Synopses & Reviews
In today's globally connected marketplace, a wedding sari in rural north India may become a woman's blouse or cushion cover in a Western boutique. Lucy Norris's anthropological study of the recycling of clothes in Delhi follows garments as they are gifted, worn, handed on, discarded, recycled, and sold once more. Gifts of clothing are used to make and break relationships within middle-class households, but a growing surplus of unwanted clothing now contributes to a global glut of textile waste. When old clothing is, for instance, bartered for new kitchen utensils, it enters a vast waste commodity system in which it may be resold to the poor or remade into new textiles and exported. Norris traces these local and transnational flows through homes and markets as she tells the stories of the people who work in the largely hidden world of fabric recycling.
"The information is highly researched, referenced, and footnoted, butpresented as a series of stories that make the topic more engaging." -- AATCCReview, November/December 2010
"The information is highly researched, referenced, and footnoted, but presented as a series of stories that make the topic more engaging." --AATCC Review, November/December 2010 Indiana University Press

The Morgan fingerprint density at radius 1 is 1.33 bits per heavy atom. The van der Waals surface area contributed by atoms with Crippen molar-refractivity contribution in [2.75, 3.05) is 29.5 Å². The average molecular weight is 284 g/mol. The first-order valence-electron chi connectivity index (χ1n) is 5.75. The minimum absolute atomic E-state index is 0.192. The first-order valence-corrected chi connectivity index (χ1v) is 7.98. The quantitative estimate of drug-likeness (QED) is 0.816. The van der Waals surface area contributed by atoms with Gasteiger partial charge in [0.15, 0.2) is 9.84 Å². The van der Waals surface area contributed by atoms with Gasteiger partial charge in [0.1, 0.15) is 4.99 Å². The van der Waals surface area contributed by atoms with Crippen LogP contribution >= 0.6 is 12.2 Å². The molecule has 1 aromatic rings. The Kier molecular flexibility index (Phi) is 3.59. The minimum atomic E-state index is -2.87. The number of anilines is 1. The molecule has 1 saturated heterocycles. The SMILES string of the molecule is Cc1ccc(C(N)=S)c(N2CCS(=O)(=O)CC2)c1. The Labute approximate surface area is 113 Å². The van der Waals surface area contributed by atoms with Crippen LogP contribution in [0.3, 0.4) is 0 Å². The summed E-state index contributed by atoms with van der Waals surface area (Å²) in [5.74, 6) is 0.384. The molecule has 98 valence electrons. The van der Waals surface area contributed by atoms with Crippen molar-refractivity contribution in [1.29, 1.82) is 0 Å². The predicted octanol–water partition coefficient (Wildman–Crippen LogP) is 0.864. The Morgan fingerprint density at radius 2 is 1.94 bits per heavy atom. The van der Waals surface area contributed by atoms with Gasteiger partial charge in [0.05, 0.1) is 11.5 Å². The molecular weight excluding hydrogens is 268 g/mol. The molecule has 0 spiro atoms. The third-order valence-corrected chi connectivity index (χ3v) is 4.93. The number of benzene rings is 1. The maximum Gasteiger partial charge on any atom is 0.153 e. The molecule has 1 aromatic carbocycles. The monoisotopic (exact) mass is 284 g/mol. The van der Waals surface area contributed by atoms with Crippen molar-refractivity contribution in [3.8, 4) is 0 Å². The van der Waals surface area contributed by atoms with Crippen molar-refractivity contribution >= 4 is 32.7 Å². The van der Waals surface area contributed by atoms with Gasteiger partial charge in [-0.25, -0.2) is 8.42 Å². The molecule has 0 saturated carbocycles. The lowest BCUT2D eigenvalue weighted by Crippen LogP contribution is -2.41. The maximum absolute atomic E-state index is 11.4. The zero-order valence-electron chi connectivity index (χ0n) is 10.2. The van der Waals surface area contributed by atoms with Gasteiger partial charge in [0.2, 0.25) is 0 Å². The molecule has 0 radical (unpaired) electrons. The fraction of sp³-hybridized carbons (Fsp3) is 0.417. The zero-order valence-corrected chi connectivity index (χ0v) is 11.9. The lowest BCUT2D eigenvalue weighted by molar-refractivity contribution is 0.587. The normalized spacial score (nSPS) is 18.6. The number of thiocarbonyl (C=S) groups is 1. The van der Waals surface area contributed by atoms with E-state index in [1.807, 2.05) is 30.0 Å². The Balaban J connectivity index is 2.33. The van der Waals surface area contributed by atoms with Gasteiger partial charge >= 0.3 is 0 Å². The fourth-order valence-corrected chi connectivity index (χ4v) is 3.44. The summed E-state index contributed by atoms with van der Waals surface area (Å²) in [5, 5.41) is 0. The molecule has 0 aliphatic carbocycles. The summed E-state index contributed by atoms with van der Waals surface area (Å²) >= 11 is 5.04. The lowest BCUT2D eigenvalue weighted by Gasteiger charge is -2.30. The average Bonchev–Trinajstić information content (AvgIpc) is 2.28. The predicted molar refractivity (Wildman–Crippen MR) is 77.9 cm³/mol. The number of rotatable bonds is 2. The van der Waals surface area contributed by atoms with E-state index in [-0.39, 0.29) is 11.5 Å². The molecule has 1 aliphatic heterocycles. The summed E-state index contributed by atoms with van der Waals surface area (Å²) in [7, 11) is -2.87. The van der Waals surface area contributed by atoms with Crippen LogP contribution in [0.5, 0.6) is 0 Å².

"Norris succeeds in opening up for scholarly discussion an important new area of textile and South Asian studies, and produces a text that will be enjoyed across disciplines by students and scholars interested in global practices of recycling and the circulation of material culture." --Cultural Analysis Indiana University Press
About the Author
Lucy Norris is Senior Research Fellow in the Department of Anthropology at University College London. She is author (with Michael Hitchcock) of Bali, The Imaginary Museum: The Photographs of Walter Spies and Beryl de Zoete.
Table of Contents
1. Recycling Indian Clothing: The Global Context
2. Fieldwork Contexts
3. Looking through the Wardrobe
4. Love and Protection: Strategies of Conservation
5. Sacrifice and Exchange
6. Adding Value: Recycling and Transformation
7. Value and Potential